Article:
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St. Augustine Accepts Platonic Concept Essay

955 words - 4 pages

St. Augustine was a Christian Platonist. He Christianizes many of Plato’s Greek concepts. In Confessions, St. Augustine used many Neo-plationic terms and ideas but in Book VII is when he finally has a revelation about the similarities of Philosophy and Christianity. In class, we have discussed a number of ways in which St. Augustine accepts the ideas of Plato; one of those being the theory of forms. Plato’s theory of forms describes the divine to be in the invisible, perfect, intangible world. St. Augustine believed that Plato’s theory of the forms was compatible with his Christian beliefs because of a vision he had while trying to picture God.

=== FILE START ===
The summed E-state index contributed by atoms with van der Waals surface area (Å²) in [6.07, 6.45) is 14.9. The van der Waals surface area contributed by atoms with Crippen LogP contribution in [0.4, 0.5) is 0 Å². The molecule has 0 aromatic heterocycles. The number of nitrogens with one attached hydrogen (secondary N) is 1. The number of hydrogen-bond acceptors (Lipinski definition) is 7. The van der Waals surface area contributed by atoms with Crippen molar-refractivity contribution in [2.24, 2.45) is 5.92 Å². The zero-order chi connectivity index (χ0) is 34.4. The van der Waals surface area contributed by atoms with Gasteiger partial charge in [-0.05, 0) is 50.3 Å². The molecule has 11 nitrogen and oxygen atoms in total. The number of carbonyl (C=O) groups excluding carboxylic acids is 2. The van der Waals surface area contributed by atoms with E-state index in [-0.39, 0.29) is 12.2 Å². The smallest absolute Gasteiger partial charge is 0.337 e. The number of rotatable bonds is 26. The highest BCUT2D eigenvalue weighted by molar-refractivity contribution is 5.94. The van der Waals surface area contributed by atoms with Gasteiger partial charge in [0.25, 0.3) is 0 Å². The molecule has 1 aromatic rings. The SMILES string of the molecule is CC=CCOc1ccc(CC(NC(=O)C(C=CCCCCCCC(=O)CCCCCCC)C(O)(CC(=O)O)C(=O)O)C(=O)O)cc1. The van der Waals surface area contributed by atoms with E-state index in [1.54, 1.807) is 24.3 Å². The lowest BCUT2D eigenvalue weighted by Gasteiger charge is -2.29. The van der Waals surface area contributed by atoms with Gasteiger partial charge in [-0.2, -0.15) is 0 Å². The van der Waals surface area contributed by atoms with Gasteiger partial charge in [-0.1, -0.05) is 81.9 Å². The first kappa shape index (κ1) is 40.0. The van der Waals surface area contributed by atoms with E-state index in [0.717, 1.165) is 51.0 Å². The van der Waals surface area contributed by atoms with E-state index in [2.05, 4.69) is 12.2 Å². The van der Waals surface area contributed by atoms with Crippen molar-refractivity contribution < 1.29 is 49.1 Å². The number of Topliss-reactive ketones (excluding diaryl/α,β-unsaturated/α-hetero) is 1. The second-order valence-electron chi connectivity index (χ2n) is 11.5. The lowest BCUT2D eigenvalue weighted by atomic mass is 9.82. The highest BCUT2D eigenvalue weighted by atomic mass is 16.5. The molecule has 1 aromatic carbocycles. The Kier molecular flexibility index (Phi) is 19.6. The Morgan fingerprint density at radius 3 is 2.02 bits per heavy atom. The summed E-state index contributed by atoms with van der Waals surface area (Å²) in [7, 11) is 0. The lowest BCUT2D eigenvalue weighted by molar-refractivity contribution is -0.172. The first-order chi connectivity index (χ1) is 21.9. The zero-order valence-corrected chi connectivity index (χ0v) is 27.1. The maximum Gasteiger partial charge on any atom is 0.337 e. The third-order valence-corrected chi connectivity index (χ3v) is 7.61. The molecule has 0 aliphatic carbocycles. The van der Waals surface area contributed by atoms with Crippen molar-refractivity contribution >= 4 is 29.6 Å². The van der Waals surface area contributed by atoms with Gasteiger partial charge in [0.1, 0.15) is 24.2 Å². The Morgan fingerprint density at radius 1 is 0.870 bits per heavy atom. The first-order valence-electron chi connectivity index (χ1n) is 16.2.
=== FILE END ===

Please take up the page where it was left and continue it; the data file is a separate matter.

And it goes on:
We are introduced to the Forms in Plato’s dialogue the Phaedo. The Theory of Forms says that there are two distinct levels of existence: the visible world of sights and sounds that we live in and the intelligible world of Forms that stands superior to the visible world and gives it being. For example, Plato says that in as well as being able to identify a beautiful person or a beautiful object, we also have a general conception of what Beauty is itself, and that we are able to know the beauty in a person or an object only because we have this conception of Beauty in the Form. We know that things are beautiful because it participates in the Form of Beauty. In Plato’s words, “if there is anything beautiful besides the Beautiful itself, it is beautiful for no other reason than that it shares in that Beautiful.” This Form of Beauty is invisible, eternal, and unchanging, unlike the things in the visible world that change and lose their beauty. The Theory of Forms envisions a whole world of things such as these, a world that exists outside of time and space. This is where Beauty, Justice, Courage, Temperance, and other things like it exist, where they remain untarnished by the changes and imperfections of the visible world. St. Augustine was introduced to this theory when he read a neo-platonic book (which he did not name) which sparked his interest and then annoys him with the fact that Christ isn’t mentioned. After only barely reached the his excitement for this new found work, Augustine quickly turns starts to focus on what he did not find, which is Christ. The Neoplatonists believed in the idea of God, who is the creator of but they mention nothing about the idea that Christ dwells with us in the flesh. Augustine also makes two other criticisms of Neoplatonism. He is upset at the fact that the Neoplatonists do not give praise to God, and he says that it is tainted by their polytheist tendencies in their writings. He would, however, receive a revelation through God that withheld with the...

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